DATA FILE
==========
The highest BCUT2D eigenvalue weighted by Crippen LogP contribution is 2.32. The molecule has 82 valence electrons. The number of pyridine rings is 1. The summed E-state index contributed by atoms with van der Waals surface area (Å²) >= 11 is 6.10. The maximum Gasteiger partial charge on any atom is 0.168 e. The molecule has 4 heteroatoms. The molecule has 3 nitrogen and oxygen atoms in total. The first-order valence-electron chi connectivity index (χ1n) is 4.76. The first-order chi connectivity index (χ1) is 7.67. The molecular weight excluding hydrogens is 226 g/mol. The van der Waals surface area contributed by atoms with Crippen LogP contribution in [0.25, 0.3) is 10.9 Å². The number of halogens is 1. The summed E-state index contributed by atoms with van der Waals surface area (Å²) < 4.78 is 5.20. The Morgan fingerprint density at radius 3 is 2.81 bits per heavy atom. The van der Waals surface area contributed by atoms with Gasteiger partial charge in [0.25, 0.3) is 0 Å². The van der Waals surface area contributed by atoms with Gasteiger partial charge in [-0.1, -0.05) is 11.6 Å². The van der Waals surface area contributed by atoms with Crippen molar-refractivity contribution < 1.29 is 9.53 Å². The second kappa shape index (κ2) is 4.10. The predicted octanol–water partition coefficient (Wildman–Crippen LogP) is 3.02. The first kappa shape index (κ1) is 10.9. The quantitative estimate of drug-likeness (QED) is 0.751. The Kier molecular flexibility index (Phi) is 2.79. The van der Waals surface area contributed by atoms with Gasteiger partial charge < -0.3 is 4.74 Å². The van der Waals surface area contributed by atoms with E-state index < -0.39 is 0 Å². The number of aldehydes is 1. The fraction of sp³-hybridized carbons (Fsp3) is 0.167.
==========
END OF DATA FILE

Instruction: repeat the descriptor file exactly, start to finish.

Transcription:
The highest BCUT2D eigenvalue weighted by Crippen LogP contribution is 2.32. The molecule has 82 valence electrons. The number of pyridine rings is 1. The summed E-state index contributed by atoms with van der Waals surface area (Å²) >= 11 is 6.10. The maximum Gasteiger partial charge on any atom is 0.168 e. The molecule has 4 heteroatoms. The molecule has 3 nitrogen and oxygen atoms in total. The first-order valence-electron chi connectivity index (χ1n) is 4.76. The first-order chi connectivity index (χ1) is 7.67. The molecular weight excluding hydrogens is 226 g/mol. The van der Waals surface area contributed by atoms with Crippen LogP contribution in [0.25, 0.3) is 10.9 Å². The number of halogens is 1. The summed E-state index contributed by atoms with van der Waals surface area (Å²) < 4.78 is 5.20. The Morgan fingerprint density at radius 3 is 2.81 bits per heavy atom. The van der Waals surface area contributed by atoms with Gasteiger partial charge in [0.25, 0.3) is 0 Å². The van der Waals surface area contributed by atoms with Gasteiger partial charge in [-0.1, -0.05) is 11.6 Å². The van der Waals surface area contributed by atoms with Crippen molar-refractivity contribution < 1.29 is 9.53 Å². The second kappa shape index (κ2) is 4.10. The predicted octanol–water partition coefficient (Wildman–Crippen LogP) is 3.02. The first kappa shape index (κ1) is 10.9. The quantitative estimate of drug-likeness (QED) is 0.751. The Kier molecular flexibility index (Phi) is 2.79. The van der Waals surface area contributed by atoms with Gasteiger partial charge < -0.3 is 4.74 Å². The van der Waals surface area contributed by atoms with E-state index < -0.39 is 0 Å². The number of aldehydes is 1. The fraction of sp³-hybridized carbons (Fsp3) is 0.167.